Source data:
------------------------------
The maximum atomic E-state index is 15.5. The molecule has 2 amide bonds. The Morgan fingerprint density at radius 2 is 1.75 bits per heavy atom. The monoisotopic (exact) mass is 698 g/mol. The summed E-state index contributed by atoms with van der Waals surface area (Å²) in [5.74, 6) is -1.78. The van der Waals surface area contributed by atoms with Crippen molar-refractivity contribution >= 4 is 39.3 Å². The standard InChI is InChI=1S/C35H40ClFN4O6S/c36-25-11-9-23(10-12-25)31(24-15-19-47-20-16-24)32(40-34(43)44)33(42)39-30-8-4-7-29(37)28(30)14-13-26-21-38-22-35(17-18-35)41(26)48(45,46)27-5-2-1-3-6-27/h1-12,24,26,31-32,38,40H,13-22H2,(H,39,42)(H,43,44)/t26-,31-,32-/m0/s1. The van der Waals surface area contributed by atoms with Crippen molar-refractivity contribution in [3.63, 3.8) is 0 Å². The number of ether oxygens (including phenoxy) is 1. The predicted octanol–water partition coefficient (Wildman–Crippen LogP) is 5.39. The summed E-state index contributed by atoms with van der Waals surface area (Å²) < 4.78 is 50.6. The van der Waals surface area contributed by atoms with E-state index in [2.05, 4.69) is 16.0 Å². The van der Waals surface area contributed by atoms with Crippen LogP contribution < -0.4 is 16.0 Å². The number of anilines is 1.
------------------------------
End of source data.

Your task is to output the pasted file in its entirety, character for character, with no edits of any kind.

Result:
The maximum atomic E-state index is 15.5. The molecule has 2 amide bonds. The Morgan fingerprint density at radius 2 is 1.75 bits per heavy atom. The monoisotopic (exact) mass is 698 g/mol. The summed E-state index contributed by atoms with van der Waals surface area (Å²) in [5.74, 6) is -1.78. The van der Waals surface area contributed by atoms with Crippen molar-refractivity contribution >= 4 is 39.3 Å². The standard InChI is InChI=1S/C35H40ClFN4O6S/c36-25-11-9-23(10-12-25)31(24-15-19-47-20-16-24)32(40-34(43)44)33(42)39-30-8-4-7-29(37)28(30)14-13-26-21-38-22-35(17-18-35)41(26)48(45,46)27-5-2-1-3-6-27/h1-12,24,26,31-32,38,40H,13-22H2,(H,39,42)(H,43,44)/t26-,31-,32-/m0/s1. The van der Waals surface area contributed by atoms with Crippen molar-refractivity contribution in [3.63, 3.8) is 0 Å². The number of ether oxygens (including phenoxy) is 1. The predicted octanol–water partition coefficient (Wildman–Crippen LogP) is 5.39. The summed E-state index contributed by atoms with van der Waals surface area (Å²) < 4.78 is 50.6. The van der Waals surface area contributed by atoms with E-state index in [2.05, 4.69) is 16.0 Å². The van der Waals surface area contributed by atoms with Crippen LogP contribution < -0.4 is 16.0 Å². The number of anilines is 1.